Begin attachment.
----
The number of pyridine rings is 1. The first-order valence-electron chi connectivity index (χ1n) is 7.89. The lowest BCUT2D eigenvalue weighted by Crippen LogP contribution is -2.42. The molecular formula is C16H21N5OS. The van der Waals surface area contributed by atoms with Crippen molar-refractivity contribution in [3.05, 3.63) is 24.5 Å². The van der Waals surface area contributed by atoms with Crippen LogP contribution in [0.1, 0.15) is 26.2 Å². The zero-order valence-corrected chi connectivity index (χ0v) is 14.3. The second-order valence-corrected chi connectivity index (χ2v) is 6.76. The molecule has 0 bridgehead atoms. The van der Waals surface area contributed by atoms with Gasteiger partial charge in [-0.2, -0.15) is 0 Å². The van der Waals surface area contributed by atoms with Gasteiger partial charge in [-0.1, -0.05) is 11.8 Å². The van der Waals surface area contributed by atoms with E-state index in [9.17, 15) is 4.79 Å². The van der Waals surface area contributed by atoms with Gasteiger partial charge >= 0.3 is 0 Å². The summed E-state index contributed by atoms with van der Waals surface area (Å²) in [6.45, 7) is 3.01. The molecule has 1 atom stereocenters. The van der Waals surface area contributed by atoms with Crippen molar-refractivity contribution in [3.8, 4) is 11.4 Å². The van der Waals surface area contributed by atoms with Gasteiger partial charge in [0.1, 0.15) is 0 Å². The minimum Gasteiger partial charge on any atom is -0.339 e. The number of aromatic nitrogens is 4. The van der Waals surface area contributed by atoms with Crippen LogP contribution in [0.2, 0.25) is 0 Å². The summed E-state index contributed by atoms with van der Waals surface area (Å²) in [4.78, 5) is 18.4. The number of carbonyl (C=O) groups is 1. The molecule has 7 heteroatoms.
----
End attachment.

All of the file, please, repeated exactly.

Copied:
The number of pyridine rings is 1. The first-order valence-electron chi connectivity index (χ1n) is 7.89. The lowest BCUT2D eigenvalue weighted by Crippen LogP contribution is -2.42. The molecular formula is C16H21N5OS. The van der Waals surface area contributed by atoms with Crippen molar-refractivity contribution in [3.05, 3.63) is 24.5 Å². The van der Waals surface area contributed by atoms with Crippen LogP contribution in [0.1, 0.15) is 26.2 Å². The zero-order valence-corrected chi connectivity index (χ0v) is 14.3. The second-order valence-corrected chi connectivity index (χ2v) is 6.76. The molecule has 0 bridgehead atoms. The van der Waals surface area contributed by atoms with Gasteiger partial charge in [-0.2, -0.15) is 0 Å². The van der Waals surface area contributed by atoms with Gasteiger partial charge in [-0.1, -0.05) is 11.8 Å². The van der Waals surface area contributed by atoms with E-state index in [9.17, 15) is 4.79 Å². The van der Waals surface area contributed by atoms with Gasteiger partial charge >= 0.3 is 0 Å². The summed E-state index contributed by atoms with van der Waals surface area (Å²) in [6.45, 7) is 3.01. The molecule has 1 atom stereocenters. The van der Waals surface area contributed by atoms with Crippen molar-refractivity contribution in [3.8, 4) is 11.4 Å². The van der Waals surface area contributed by atoms with Gasteiger partial charge in [0.1, 0.15) is 0 Å². The minimum Gasteiger partial charge on any atom is -0.339 e. The number of aromatic nitrogens is 4. The van der Waals surface area contributed by atoms with Crippen LogP contribution in [0.2, 0.25) is 0 Å². The summed E-state index contributed by atoms with van der Waals surface area (Å²) in [4.78, 5) is 18.4. The number of carbonyl (C=O) groups is 1. The molecule has 7 heteroatoms.